The European Union has enforced its new Data Act (hereinafter referred to as the "Act") on January 11, 2024 with the stated goal of unlocking the EU's economy, the Data Act imposes a set of wide-ranging data sharing, product design and contractual obligations on providers of Internet of Things (IoT). The Act puts in place new rules for a fair and innovative data economy and which define the rights to access and use data generated in the EU across all economic sectors and will make it easier to share data, in particular industrial data.

Why is the New Data Act?

The rapid growth of connected devices, the use of connected object of the Internet of Things (IoT) in the EU markets has led to increasing generation of huge amount of data. The new rules enable users of connected products to access data generated by these devices and to share with third parties.

What does the Act provide for?

1. Data access and sharing – The Act lays down rules for B2B and B2C data access and sharing thereby obligating manufacturers to design products and services in such a manner that the generated data is directly accessible to users and to provide information to users on generated data, its accessibility and users' rights. 1

a. Connected Products – The scope of affected products here is broad. Connected Products include all devices and equipment which collect data concerning their use of environment and which then can communicate such data through an electronic communications services, a physical connection or on-device access. For B2B, connected product would include, braking systems, elevators, factory machines capable of collecting data or smart solar panels while for B2C these can include home appliances such as smart fridges, smart speakers and cleaning robots, fitness trackers, medical devices, and modern cars.
b. Connected Services- These are digital services which are incorporated or inter-connected with the product at the time of purchase or subsequently connected to the product by a manufacturer or a third-party, which are essential for the product to perform its primary function. Examples of the same include, voice assistants, music streaming services which connect to a smart speaker, lifestyle advice applications, etc.
c. Public sector bodies will be able to access and use data held by private sector to help respond to public emergencies such as floods, wildfires, or while implementing a legal mandate where the data is required but is not readily available through other means.

2. Gatekeepers – The Act aims to protect European businesses from unfair contractual terms in data sharing contracts, so that small businesses can take part more actively in the data market.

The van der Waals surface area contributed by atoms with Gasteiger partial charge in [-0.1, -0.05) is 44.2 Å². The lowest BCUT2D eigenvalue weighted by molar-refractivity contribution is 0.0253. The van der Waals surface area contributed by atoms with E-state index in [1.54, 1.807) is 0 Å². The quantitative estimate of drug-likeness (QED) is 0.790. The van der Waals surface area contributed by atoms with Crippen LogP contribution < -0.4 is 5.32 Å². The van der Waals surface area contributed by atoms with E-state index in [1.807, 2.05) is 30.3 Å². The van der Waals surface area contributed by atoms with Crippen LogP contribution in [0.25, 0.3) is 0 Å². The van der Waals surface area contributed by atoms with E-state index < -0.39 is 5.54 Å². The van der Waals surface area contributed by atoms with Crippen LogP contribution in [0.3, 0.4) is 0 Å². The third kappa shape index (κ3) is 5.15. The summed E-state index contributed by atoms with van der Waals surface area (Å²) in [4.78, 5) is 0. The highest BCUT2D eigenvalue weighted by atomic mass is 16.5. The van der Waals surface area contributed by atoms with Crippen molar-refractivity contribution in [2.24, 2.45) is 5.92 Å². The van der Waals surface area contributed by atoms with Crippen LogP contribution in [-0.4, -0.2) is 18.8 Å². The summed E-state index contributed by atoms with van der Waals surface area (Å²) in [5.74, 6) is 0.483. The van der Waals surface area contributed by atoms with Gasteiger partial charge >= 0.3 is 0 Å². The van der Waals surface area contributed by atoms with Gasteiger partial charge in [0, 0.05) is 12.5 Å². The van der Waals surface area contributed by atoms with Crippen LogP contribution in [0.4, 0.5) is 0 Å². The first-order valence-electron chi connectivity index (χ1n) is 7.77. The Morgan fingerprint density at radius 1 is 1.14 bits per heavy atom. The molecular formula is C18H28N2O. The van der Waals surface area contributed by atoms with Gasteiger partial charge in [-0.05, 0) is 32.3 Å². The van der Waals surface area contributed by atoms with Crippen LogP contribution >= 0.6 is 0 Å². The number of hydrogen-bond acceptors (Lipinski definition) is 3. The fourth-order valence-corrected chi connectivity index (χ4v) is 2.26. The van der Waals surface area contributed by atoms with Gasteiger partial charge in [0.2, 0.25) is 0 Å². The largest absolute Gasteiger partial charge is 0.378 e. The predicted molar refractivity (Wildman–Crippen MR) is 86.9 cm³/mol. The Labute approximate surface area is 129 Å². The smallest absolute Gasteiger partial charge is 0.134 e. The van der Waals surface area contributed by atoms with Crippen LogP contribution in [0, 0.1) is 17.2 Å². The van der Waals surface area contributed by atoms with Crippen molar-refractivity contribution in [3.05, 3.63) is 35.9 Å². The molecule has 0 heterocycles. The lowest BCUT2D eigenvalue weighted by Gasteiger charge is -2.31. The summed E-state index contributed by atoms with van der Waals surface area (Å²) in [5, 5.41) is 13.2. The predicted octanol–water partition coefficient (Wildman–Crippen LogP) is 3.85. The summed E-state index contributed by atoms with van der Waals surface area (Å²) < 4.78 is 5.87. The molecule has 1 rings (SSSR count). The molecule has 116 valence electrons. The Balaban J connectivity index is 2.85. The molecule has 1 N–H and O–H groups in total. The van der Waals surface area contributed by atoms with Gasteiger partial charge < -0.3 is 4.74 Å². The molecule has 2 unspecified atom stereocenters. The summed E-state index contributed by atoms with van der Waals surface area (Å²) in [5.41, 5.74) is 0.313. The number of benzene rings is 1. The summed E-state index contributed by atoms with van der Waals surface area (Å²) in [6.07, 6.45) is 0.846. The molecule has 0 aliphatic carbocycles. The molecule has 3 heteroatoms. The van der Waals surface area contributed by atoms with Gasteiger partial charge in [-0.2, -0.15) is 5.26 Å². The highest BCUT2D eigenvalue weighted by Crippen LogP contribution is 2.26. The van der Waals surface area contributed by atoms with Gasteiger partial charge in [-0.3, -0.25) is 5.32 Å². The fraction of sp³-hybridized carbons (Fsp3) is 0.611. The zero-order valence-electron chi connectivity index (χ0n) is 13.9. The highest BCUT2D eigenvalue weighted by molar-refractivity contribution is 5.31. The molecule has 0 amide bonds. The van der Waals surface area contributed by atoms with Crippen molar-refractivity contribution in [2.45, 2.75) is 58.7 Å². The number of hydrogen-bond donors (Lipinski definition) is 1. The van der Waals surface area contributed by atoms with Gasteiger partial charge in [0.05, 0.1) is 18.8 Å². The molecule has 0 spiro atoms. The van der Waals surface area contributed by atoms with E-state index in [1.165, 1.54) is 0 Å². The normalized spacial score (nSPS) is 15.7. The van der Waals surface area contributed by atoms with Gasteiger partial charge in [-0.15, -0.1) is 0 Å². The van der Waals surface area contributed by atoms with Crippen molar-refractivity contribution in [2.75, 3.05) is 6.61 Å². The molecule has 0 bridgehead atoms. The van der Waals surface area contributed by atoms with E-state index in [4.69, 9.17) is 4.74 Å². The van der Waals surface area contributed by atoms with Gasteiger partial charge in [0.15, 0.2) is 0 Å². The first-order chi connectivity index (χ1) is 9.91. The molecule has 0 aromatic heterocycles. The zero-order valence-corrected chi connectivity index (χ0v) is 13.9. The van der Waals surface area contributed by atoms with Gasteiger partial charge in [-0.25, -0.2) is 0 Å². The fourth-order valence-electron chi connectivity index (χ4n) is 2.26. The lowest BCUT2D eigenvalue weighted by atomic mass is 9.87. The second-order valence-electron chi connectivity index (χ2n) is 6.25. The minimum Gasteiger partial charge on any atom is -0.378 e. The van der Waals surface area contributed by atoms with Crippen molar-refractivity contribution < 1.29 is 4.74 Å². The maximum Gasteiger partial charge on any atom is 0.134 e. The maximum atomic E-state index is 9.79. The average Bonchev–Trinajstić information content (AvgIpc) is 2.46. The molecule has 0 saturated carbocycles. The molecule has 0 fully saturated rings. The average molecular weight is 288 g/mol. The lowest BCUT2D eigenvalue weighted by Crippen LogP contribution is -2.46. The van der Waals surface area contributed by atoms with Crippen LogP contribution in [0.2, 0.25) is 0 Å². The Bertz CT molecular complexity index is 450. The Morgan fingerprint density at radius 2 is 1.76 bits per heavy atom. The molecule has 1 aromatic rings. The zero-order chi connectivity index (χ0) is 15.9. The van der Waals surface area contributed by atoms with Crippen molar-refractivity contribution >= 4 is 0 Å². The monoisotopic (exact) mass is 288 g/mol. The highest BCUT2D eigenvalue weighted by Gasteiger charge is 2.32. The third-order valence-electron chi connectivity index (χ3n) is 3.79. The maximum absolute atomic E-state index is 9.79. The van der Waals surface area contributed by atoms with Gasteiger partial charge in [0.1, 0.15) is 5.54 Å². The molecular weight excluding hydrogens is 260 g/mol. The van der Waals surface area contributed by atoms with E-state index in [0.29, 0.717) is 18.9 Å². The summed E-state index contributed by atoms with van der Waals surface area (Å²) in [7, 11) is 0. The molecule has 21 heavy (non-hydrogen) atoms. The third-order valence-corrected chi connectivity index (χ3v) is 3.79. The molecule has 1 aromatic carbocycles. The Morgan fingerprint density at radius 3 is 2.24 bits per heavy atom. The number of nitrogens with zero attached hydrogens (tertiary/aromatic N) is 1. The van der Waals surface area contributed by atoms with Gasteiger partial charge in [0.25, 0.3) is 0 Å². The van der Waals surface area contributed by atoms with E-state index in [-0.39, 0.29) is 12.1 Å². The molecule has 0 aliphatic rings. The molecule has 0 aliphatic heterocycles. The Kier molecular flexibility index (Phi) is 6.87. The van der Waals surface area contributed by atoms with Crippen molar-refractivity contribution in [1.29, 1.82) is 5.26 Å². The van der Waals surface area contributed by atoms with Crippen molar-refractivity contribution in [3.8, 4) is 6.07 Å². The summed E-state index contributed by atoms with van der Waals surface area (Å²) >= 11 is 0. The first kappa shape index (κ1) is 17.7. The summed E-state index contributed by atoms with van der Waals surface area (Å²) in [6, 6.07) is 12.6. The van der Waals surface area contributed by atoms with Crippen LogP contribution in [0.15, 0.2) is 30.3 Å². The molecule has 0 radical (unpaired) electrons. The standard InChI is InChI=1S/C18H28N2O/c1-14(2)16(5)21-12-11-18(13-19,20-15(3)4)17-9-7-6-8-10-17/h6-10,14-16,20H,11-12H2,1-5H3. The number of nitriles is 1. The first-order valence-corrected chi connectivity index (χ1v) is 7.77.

3. Cloud switching – The Act introduces a number of contractual, commercial and technical requirements to facilitate the transfer of data from one provider to another. It allows customers to switch seamlessly between different cloud providers.

4. Interoperability – The Act introduces measures to promote the development of interoperability standards for data-sharing and for data processing services.

What does this mean for businesses and citizens?

1. Lower prices for repair of smart devices. Third parties can have access to data of smart devices on request by users for repair purposes. Earlier, only the manufacturers could access such data.
2. Unlocking new opportunities to use services relying on access to data. Until now the each machine's data was locked by its manufacturer. However, with the Data Act, data from machines of different manufacturers can be gathered and used for potential benefits.
3. Better access of data. Parties such as manufacturers and companies can synchronize and provide enhanced services through collaborative use of data.

The Act also obligates the member states to lay down rules on penalties for infringements of Data Act and the EU supervisory authorities may impose administrative fines as provided in the EU GDPR for certain infringements of the Act.

The General Data Protection Regulations (GDPR) applies to personal data only however, the Act has a broader scope and applies to both personal and non-personal data. The Act will have wide range of implications across industries and enterprises given how industries work on data. Though complicated, the Act mandates compliance for all in twenty (20) months from the date of enforcement, that is, September 11, 2025.



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